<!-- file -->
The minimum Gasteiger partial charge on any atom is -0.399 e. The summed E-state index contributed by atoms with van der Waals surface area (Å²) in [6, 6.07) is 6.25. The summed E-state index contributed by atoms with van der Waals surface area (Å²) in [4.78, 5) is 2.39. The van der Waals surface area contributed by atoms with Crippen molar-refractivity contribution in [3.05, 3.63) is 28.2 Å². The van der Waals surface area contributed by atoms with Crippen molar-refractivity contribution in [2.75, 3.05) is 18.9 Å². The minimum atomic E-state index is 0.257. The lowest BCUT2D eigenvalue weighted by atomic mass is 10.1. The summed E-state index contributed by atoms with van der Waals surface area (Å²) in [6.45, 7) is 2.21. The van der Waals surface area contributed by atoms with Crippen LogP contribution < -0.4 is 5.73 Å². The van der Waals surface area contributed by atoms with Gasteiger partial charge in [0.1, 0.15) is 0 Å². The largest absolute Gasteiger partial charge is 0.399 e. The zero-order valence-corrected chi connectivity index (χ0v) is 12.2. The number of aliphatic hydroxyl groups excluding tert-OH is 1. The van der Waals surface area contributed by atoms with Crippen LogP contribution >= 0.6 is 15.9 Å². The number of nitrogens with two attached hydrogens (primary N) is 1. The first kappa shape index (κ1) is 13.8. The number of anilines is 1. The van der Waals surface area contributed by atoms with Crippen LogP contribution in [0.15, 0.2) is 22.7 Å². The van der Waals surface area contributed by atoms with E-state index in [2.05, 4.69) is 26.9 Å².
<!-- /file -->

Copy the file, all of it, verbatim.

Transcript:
The minimum Gasteiger partial charge on any atom is -0.399 e. The summed E-state index contributed by atoms with van der Waals surface area (Å²) in [6, 6.07) is 6.25. The summed E-state index contributed by atoms with van der Waals surface area (Å²) in [4.78, 5) is 2.39. The van der Waals surface area contributed by atoms with Crippen molar-refractivity contribution in [3.05, 3.63) is 28.2 Å². The van der Waals surface area contributed by atoms with Crippen molar-refractivity contribution in [2.75, 3.05) is 18.9 Å². The minimum atomic E-state index is 0.257. The lowest BCUT2D eigenvalue weighted by atomic mass is 10.1. The summed E-state index contributed by atoms with van der Waals surface area (Å²) in [6.45, 7) is 2.21. The van der Waals surface area contributed by atoms with Crippen LogP contribution < -0.4 is 5.73 Å². The van der Waals surface area contributed by atoms with Gasteiger partial charge in [0.1, 0.15) is 0 Å². The largest absolute Gasteiger partial charge is 0.399 e. The zero-order valence-corrected chi connectivity index (χ0v) is 12.2. The number of aliphatic hydroxyl groups excluding tert-OH is 1. The van der Waals surface area contributed by atoms with Crippen LogP contribution >= 0.6 is 15.9 Å². The number of nitrogens with two attached hydrogens (primary N) is 1. The first kappa shape index (κ1) is 13.8. The number of anilines is 1. The van der Waals surface area contributed by atoms with Crippen LogP contribution in [0.15, 0.2) is 22.7 Å². The van der Waals surface area contributed by atoms with E-state index in [2.05, 4.69) is 26.9 Å².